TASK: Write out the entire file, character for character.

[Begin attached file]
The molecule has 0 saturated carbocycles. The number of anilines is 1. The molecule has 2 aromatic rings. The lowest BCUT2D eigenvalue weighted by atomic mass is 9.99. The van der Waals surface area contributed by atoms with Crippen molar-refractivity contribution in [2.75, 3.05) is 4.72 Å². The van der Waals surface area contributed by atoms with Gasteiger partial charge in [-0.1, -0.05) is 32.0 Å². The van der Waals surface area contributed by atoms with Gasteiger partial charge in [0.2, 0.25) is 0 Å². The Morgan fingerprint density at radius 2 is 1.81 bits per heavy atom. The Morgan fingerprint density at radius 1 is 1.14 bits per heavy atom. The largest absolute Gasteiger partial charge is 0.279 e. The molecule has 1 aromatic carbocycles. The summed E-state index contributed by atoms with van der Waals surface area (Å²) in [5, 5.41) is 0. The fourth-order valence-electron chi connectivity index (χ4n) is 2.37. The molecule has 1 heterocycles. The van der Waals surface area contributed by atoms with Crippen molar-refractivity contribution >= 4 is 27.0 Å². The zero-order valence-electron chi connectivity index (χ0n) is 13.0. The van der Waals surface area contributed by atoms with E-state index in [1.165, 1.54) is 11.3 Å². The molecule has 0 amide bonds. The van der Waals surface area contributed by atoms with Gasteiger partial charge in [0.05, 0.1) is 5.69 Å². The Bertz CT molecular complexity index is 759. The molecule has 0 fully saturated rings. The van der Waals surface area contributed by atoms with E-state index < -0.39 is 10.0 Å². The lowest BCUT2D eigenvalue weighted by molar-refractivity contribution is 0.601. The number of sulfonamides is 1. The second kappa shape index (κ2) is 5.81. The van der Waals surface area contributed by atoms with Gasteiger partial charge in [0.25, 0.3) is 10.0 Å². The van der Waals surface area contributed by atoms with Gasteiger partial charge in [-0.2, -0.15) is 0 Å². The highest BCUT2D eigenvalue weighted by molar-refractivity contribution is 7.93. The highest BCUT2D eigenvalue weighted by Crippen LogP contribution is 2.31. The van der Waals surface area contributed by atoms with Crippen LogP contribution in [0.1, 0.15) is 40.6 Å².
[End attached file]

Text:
The molecule has 0 saturated carbocycles. The number of anilines is 1. The molecule has 2 aromatic rings. The lowest BCUT2D eigenvalue weighted by atomic mass is 9.99. The van der Waals surface area contributed by atoms with Crippen molar-refractivity contribution in [2.75, 3.05) is 4.72 Å². The van der Waals surface area contributed by atoms with Gasteiger partial charge in [-0.1, -0.05) is 32.0 Å². The van der Waals surface area contributed by atoms with Gasteiger partial charge in [0.2, 0.25) is 0 Å². The Morgan fingerprint density at radius 2 is 1.81 bits per heavy atom. The Morgan fingerprint density at radius 1 is 1.14 bits per heavy atom. The largest absolute Gasteiger partial charge is 0.279 e. The molecule has 1 aromatic carbocycles. The summed E-state index contributed by atoms with van der Waals surface area (Å²) in [5, 5.41) is 0. The fourth-order valence-electron chi connectivity index (χ4n) is 2.37. The molecule has 1 heterocycles. The van der Waals surface area contributed by atoms with Crippen molar-refractivity contribution >= 4 is 27.0 Å². The zero-order valence-electron chi connectivity index (χ0n) is 13.0. The van der Waals surface area contributed by atoms with E-state index in [1.165, 1.54) is 11.3 Å². The molecule has 0 amide bonds. The van der Waals surface area contributed by atoms with Gasteiger partial charge in [0.05, 0.1) is 5.69 Å². The Bertz CT molecular complexity index is 759. The molecule has 0 fully saturated rings. The van der Waals surface area contributed by atoms with E-state index < -0.39 is 10.0 Å². The lowest BCUT2D eigenvalue weighted by molar-refractivity contribution is 0.601. The number of sulfonamides is 1. The second kappa shape index (κ2) is 5.81. The van der Waals surface area contributed by atoms with Gasteiger partial charge in [0.25, 0.3) is 10.0 Å². The van der Waals surface area contributed by atoms with Gasteiger partial charge in [-0.2, -0.15) is 0 Å². The highest BCUT2D eigenvalue weighted by molar-refractivity contribution is 7.93. The highest BCUT2D eigenvalue weighted by Crippen LogP contribution is 2.31. The van der Waals surface area contributed by atoms with Crippen LogP contribution in [0.1, 0.15) is 40.6 Å².